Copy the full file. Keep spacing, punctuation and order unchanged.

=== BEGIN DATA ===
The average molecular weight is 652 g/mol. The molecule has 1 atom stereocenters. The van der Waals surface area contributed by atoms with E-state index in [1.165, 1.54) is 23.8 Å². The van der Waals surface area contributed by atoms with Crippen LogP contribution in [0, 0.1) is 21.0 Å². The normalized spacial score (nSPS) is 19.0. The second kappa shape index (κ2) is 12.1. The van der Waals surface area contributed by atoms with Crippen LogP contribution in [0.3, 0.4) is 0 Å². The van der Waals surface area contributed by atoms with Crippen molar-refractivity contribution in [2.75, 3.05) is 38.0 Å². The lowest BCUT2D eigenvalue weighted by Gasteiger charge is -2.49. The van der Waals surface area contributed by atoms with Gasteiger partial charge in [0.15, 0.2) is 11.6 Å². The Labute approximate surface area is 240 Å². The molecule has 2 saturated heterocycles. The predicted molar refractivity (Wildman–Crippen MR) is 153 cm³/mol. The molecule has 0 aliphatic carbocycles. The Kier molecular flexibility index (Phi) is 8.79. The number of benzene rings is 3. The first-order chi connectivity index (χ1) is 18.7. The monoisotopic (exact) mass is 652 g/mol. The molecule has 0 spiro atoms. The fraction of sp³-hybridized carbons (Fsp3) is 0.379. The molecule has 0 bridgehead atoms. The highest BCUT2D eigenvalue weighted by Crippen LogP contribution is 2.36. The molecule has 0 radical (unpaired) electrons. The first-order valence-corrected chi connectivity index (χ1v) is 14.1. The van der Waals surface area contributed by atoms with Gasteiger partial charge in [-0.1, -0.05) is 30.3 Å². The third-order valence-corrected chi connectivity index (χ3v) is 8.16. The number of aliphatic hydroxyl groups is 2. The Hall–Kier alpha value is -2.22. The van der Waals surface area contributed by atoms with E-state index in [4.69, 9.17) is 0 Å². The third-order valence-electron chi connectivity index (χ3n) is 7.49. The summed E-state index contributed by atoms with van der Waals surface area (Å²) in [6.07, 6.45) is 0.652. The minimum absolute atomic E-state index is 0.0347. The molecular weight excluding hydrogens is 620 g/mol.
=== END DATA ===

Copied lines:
The average molecular weight is 652 g/mol. The molecule has 1 atom stereocenters. The van der Waals surface area contributed by atoms with E-state index in [1.165, 1.54) is 23.8 Å². The van der Waals surface area contributed by atoms with Crippen LogP contribution in [0, 0.1) is 21.0 Å². The normalized spacial score (nSPS) is 19.0. The second kappa shape index (κ2) is 12.1. The van der Waals surface area contributed by atoms with Crippen LogP contribution in [0.3, 0.4) is 0 Å². The van der Waals surface area contributed by atoms with Crippen molar-refractivity contribution in [2.75, 3.05) is 38.0 Å². The lowest BCUT2D eigenvalue weighted by Gasteiger charge is -2.49. The van der Waals surface area contributed by atoms with Gasteiger partial charge in [0.15, 0.2) is 11.6 Å². The Labute approximate surface area is 240 Å². The molecule has 2 saturated heterocycles. The predicted molar refractivity (Wildman–Crippen MR) is 153 cm³/mol. The molecule has 0 aliphatic carbocycles. The Kier molecular flexibility index (Phi) is 8.79. The number of benzene rings is 3. The first-order chi connectivity index (χ1) is 18.7. The monoisotopic (exact) mass is 652 g/mol. The molecule has 0 spiro atoms. The fraction of sp³-hybridized carbons (Fsp3) is 0.379. The molecule has 0 bridgehead atoms. The highest BCUT2D eigenvalue weighted by Crippen LogP contribution is 2.36. The molecule has 0 radical (unpaired) electrons. The first-order valence-corrected chi connectivity index (χ1v) is 14.1. The van der Waals surface area contributed by atoms with Gasteiger partial charge in [-0.1, -0.05) is 30.3 Å². The third-order valence-corrected chi connectivity index (χ3v) is 8.16. The number of aliphatic hydroxyl groups is 2. The Hall–Kier alpha value is -2.22. The van der Waals surface area contributed by atoms with E-state index in [4.69, 9.17) is 0 Å². The third-order valence-electron chi connectivity index (χ3n) is 7.49. The summed E-state index contributed by atoms with van der Waals surface area (Å²) in [6.07, 6.45) is 0.652. The minimum absolute atomic E-state index is 0.0347. The molecular weight excluding hydrogens is 620 g/mol.